The Timeline of Presidential Election Campaigns (ICPSR 1304)

Published: Aug 20, 2004

Principal Investigator(s):
Christopher Wlezien, Nuffield College and Oxford University; Robert S. Erikson, Columbia University

https://doi.org/10.3886/ICPSR01304.v1

Version V1

The research addresses the evolution of electoral sentiment over the campaign cycle. The researchers translate general arguments about the role of election campaigns into a set of formal, statistical expectations, then outline an empirical analysis and examine trial-heat poll results for the 15 United States presidential elections between 1944 and 2000. The analysis focuses specifically on two questions. First, to what extent does the observable variation in aggregate poll results represent real movement in electoral preferences (if the election were held the day of the poll) as opposed to mere survey error? Second, to the extent polls register true movement of preferences owing to the shocks of campaign events, do the effects last or do they decay? Answers to these questions tell us whether and the extent to which campaign events have effects on preferences and whether these effects persist until Election Day. The answers thus inform about whether campaigns have any real impact on the final election outcome.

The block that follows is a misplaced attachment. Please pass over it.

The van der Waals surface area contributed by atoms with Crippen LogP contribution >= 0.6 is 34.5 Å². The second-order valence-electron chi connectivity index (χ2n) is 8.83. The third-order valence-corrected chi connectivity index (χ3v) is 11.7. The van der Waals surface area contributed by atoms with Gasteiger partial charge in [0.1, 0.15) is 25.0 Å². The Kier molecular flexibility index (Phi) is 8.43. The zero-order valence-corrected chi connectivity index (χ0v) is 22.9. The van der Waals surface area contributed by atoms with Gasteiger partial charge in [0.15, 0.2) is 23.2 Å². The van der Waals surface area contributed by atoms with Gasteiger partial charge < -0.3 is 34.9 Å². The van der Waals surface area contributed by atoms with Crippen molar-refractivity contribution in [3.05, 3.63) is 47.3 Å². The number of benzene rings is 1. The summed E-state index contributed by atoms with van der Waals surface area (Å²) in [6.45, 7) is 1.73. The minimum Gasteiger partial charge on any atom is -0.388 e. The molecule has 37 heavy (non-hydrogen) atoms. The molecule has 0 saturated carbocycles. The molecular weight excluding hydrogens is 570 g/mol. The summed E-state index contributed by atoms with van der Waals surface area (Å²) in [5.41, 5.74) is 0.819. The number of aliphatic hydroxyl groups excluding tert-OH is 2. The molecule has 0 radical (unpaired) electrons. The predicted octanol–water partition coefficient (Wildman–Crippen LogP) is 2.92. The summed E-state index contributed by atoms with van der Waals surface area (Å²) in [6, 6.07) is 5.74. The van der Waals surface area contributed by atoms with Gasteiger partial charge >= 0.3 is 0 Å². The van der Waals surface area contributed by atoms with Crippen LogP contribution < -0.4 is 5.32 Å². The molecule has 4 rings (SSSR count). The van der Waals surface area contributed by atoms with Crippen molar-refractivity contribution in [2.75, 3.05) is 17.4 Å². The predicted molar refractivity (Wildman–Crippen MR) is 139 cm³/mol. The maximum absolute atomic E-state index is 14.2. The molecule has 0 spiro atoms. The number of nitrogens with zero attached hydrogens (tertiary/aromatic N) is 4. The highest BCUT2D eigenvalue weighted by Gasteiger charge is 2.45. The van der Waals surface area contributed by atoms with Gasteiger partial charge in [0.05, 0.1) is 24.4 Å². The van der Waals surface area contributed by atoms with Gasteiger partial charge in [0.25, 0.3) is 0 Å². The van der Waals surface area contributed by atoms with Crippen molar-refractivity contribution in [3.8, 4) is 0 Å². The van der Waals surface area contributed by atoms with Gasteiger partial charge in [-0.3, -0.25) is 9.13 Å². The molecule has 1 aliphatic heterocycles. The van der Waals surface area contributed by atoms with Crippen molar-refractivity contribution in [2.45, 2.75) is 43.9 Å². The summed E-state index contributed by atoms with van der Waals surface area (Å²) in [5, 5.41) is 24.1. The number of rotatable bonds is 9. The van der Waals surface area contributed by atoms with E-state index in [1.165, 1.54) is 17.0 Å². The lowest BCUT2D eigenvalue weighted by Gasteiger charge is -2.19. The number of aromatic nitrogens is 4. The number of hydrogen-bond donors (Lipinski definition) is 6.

Wlezien, Christopher, and Erikson, Robert S. The Timeline of Presidential Election Campaigns. Ann Arbor, MI: Inter-university Consortium for Political and Social Research [distributor], 2004-08-20. https://doi.org/10.3886/ICPSR01304.v1

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National Science Foundation (SBR-9731308)

The files submitted are WlezienErikson2002.xls, an EXCEL file containing daily trial-heat poll data for the 15 presidential elections between 1944 and 2000, inclusive and a codebook, WlezienErikson2002codebook.doc. These data are part of ICPSR's Publication-Related Archive and are distributed exactly as they arrived from the data depositor. ICPSR has not checked or processed this material. Users should consult the investigator(s) if further information is desired.

2004-08-20

2004-08-20

Notes

  • These data are flagged as replication datasets and are distributed exactly as they arrived from the data depositor. ICPSR has not checked or processed this material. Users should consult the investigator(s) if further information is desired.

  • The public-use data files in this collection are available for access by the general public. Access does not require affiliation with an ICPSR member institution.

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